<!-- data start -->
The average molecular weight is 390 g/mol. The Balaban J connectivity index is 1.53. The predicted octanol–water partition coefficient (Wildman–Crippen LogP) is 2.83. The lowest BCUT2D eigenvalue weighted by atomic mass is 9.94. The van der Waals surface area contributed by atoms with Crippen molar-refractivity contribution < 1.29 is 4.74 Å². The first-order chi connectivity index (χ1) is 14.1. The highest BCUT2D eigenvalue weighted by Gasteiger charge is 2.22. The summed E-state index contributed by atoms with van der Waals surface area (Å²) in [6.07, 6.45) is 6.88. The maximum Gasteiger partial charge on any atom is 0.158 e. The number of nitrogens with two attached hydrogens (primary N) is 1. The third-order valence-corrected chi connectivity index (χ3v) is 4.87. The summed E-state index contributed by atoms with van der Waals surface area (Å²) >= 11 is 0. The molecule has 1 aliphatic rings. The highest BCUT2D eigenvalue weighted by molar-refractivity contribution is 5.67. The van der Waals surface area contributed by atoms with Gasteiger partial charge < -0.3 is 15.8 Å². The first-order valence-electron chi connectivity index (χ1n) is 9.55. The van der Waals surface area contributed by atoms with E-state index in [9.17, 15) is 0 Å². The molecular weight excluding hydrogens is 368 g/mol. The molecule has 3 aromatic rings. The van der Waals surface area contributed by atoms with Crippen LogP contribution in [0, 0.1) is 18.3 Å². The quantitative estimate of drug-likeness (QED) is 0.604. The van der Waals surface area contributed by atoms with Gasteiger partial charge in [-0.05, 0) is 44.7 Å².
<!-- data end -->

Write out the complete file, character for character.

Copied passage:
The average molecular weight is 390 g/mol. The Balaban J connectivity index is 1.53. The predicted octanol–water partition coefficient (Wildman–Crippen LogP) is 2.83. The lowest BCUT2D eigenvalue weighted by atomic mass is 9.94. The van der Waals surface area contributed by atoms with Crippen molar-refractivity contribution < 1.29 is 4.74 Å². The first-order chi connectivity index (χ1) is 14.1. The highest BCUT2D eigenvalue weighted by Gasteiger charge is 2.22. The summed E-state index contributed by atoms with van der Waals surface area (Å²) in [6.07, 6.45) is 6.88. The maximum Gasteiger partial charge on any atom is 0.158 e. The number of nitrogens with two attached hydrogens (primary N) is 1. The third-order valence-corrected chi connectivity index (χ3v) is 4.87. The summed E-state index contributed by atoms with van der Waals surface area (Å²) >= 11 is 0. The molecule has 1 aliphatic rings. The highest BCUT2D eigenvalue weighted by molar-refractivity contribution is 5.67. The van der Waals surface area contributed by atoms with Gasteiger partial charge < -0.3 is 15.8 Å². The first-order valence-electron chi connectivity index (χ1n) is 9.55. The van der Waals surface area contributed by atoms with E-state index in [9.17, 15) is 0 Å². The molecular weight excluding hydrogens is 368 g/mol. The molecule has 3 aromatic rings. The van der Waals surface area contributed by atoms with Crippen LogP contribution in [0, 0.1) is 18.3 Å². The quantitative estimate of drug-likeness (QED) is 0.604. The van der Waals surface area contributed by atoms with Gasteiger partial charge in [-0.05, 0) is 44.7 Å².